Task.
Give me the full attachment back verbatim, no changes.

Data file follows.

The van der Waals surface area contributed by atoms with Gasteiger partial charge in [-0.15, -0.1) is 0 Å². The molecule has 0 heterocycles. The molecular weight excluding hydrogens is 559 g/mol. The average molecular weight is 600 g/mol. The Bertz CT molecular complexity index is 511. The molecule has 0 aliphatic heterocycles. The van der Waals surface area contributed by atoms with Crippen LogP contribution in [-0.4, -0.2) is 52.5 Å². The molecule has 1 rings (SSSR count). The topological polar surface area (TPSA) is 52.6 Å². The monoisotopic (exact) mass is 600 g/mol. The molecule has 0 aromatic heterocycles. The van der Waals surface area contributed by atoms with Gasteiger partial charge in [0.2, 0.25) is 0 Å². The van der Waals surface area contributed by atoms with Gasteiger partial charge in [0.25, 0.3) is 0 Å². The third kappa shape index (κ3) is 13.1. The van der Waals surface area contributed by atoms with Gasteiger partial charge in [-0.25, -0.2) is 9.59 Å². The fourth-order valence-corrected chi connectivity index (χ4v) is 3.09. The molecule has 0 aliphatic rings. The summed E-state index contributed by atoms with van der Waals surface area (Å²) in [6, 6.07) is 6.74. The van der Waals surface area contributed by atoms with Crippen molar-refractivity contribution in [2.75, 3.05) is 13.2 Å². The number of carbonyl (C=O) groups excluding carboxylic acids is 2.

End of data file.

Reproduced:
The van der Waals surface area contributed by atoms with Gasteiger partial charge in [-0.15, -0.1) is 0 Å². The molecule has 0 heterocycles. The molecular weight excluding hydrogens is 559 g/mol. The average molecular weight is 600 g/mol. The Bertz CT molecular complexity index is 511. The molecule has 0 aliphatic heterocycles. The van der Waals surface area contributed by atoms with Crippen LogP contribution in [-0.4, -0.2) is 52.5 Å². The molecule has 1 rings (SSSR count). The topological polar surface area (TPSA) is 52.6 Å². The monoisotopic (exact) mass is 600 g/mol. The molecule has 0 aromatic heterocycles. The van der Waals surface area contributed by atoms with Gasteiger partial charge in [0.2, 0.25) is 0 Å². The van der Waals surface area contributed by atoms with Gasteiger partial charge in [0.25, 0.3) is 0 Å². The third kappa shape index (κ3) is 13.1. The van der Waals surface area contributed by atoms with Gasteiger partial charge in [-0.25, -0.2) is 9.59 Å². The fourth-order valence-corrected chi connectivity index (χ4v) is 3.09. The molecule has 0 aliphatic rings. The summed E-state index contributed by atoms with van der Waals surface area (Å²) in [6, 6.07) is 6.74. The van der Waals surface area contributed by atoms with Crippen molar-refractivity contribution in [2.75, 3.05) is 13.2 Å². The number of carbonyl (C=O) groups excluding carboxylic acids is 2.